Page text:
8 What Are the Impacts of Climate Changes? 2ºC rise in global temperature will have serious negative effects on our environmental, food, water supplies, and health: Many ecosystems irreversibly decline % of species face extinction. Sea levels rise due to thermal expansion and ice melt. More frequent and extreme whether events such as heat-waves, floods, storms, wildfires, and droughts occur around the world. Regional food shortages, mass migration and poverty increase, threatening the survival of the most vulnerable population. (source: IPCC 2007) Patterns of disease change with wide areas of the world becoming at risk Chung Tai Zen Center of Sunnyvale 8

9 What Are the Actions Taken? 1. Internationally, countries have been negotiating a global agreement through United Nations, such as the Kyoto Protocol of 1990s. 2. New international negotiations are to be concluded by 12/09 at the Climate Change Conference in Copenhagen 3. Numbers of countries are setting a national CO 2 reduction targets over 2008~2012, 8% for EU, 7% for the US, 6% for Japan, 8% for Australia, and 10% for Iceland. 4. However, significantly more intensified efforts must be taken in order to stabilize the atmospheric CO 2 level at < 50% above its current level (e.g. < 450ppm), CO 2 emission must be reduced by >80% by 2100 Chung Tai Zen Center of Sunnyvale 9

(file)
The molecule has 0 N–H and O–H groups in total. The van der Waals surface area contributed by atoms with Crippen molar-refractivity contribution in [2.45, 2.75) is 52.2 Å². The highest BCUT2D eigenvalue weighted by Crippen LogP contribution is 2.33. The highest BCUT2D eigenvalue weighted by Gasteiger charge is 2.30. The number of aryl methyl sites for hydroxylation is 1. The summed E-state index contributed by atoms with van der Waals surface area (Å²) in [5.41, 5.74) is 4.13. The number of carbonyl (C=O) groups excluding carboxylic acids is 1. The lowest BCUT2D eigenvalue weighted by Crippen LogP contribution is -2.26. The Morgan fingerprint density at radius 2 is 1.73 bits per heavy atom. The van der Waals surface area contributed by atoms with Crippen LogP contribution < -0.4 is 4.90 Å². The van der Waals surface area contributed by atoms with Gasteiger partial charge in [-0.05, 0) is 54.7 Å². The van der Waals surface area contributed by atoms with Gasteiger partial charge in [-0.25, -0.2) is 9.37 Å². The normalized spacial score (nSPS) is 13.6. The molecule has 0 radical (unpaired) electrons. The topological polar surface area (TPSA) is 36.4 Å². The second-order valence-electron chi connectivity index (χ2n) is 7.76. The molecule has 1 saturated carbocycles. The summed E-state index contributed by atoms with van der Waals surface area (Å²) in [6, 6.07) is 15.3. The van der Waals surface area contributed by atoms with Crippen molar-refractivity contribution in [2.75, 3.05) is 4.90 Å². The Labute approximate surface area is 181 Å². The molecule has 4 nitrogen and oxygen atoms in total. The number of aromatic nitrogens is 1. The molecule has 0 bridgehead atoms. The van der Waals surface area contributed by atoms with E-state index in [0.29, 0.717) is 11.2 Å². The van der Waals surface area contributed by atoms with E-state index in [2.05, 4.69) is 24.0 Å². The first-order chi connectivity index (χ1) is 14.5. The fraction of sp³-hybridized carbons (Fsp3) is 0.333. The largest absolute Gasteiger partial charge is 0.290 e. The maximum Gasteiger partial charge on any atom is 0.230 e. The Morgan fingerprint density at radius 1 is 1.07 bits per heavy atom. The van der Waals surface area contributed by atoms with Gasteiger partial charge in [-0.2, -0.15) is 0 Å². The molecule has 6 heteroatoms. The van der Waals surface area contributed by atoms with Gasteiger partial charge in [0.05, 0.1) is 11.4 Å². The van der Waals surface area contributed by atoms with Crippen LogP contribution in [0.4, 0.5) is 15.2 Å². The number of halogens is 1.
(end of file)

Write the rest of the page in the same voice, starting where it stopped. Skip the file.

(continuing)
10 World Electricity Generation by Fuel Type (2007) Solar <1% Nuclear 16% Other renewables 18% Natural gas 19% World Fossil Fuel Reservation: Coal: 200 years Oil: 40 years Natural gas: 60 years Source: BP 2003 Oil 6% Coal 40% Source: U.S. Energy Information Administration 2007 Fossil fuel combustion is the biggest source of CO 2 emission (coal energy: 1000gCO2/kWh). Renewable energies greatly reduce CO2 emission (20~80gCO2/kWh) Chung Tai Zen Center of Sunnyvale 10